These dismal results are due, at least in part, to the lousy oversight provided by independent authorizers. Over the past few years, droves of Detroit students have left district schools to enroll in charters overseen by 14 different authorizers and apparently many them have failed to ensure that their schools are raising student achievement. Michigan Governor Rick Snyder now wants to place the city’s charter and traditional schools under the oversight and control of a single board of commissioners with the power to close or reconstitute those that are failing. As Snyder told the AP, “There shouldn’t be a difference in how we treat a charter school from a public school in terms of transparency, openness and performance.”
Ohio and Michigan’s challenges illustrate what happens when there are too many cooks in the kitchen. The more authorizers you have, the harder it is to ensure they’re rigorously vetting charter applicants and holding them accountable for results.
II. Process Matters and Drives Perceptions
Last month, Louisiana’s Board of Elementary and Secondary Education (BESE) was supposed to decide whether to certify Southern University and New Schools for Baton Rouge (NSBR), an education advocacy non-profit, as the state’s first independent charter authorizers. However, State Superintendent John White pulled the item from BESE’s December agenda and it’s unclear if or when the board will take up the matter.
John White sends letter to BESE asking for delay in controversial charter school authorizations by Southern and New Schools BR. #LaEd
— Will Sentell (@WillSentell) November 29, 2015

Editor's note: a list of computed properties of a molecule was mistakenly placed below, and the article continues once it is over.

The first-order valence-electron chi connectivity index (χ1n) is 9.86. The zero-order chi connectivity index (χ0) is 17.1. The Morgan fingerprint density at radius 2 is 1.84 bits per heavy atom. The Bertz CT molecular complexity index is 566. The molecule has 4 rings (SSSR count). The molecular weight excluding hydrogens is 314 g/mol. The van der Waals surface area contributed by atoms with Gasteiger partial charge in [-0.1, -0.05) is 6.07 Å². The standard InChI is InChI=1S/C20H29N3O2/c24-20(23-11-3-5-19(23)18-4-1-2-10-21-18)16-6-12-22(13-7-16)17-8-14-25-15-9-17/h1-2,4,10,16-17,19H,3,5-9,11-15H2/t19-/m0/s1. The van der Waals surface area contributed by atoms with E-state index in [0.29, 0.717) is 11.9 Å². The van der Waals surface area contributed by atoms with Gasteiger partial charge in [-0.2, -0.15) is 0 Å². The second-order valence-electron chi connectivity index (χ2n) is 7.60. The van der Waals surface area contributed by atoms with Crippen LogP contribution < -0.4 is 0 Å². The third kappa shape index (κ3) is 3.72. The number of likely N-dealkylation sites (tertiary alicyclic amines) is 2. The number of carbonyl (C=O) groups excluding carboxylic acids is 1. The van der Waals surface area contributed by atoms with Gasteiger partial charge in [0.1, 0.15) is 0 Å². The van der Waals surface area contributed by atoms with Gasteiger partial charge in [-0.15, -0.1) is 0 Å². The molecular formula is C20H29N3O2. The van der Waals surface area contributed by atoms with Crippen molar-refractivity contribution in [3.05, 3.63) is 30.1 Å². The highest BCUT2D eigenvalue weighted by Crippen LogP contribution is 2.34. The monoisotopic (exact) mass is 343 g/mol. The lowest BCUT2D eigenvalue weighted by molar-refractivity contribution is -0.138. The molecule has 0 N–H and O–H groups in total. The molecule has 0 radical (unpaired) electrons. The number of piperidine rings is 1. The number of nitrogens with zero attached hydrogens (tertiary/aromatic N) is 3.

Up to now, the authority to grant charters has been limited to local school boards and BESE – and many of the districts that would be impacted by the new authorizers want it to stay that way. They worry that independent authorizers would approve charters in their districts without consultation and without accountability to the district’s stakeholders. More importantly, district officials are concerned that an influx of charter schools would siphon off funding.
That last concern is often offered as a rationale when school boards deny charter applications. And, although charter school supporters are sometimes loathe to admit it, it’s true: every student who leaves a traditional district public school for a charter takes at least some of their per-pupil funding with them. That doesn’t mean that school boards should stifle charter school growth in their districts, but it does mean there needs to be a deliberative process where the competing demands of charter operators, districts, and stakeholders can be considered.
State and local school boards (or in some places, like Mississippi, state charter school authorizing boards) are the most appropriate arenas for that process to take place. That’s why we have them. Because independent authorizers make their decisions outside the established political process, they only lend credence to reform opponents who characterize the charter movement as “privatization”. Moreover, if a state has the right policies in place, such as appeals for rejected charter applicants, it’s hard to make a strong case for the benefits of independent authorizers – unless the argument is that they allow charter applicants to sidestep the political process.
- For example, at one point in the interview, co-author Preston Green says, “In New Orleans, for example, charters have been sued for failing to provide students with disabilities with an education.” Actually, both the Recovery School District and Orleans Parish School Board – which means both charter and traditional schools – were sued over special education concerns. That lawsuit was settled last year. ↩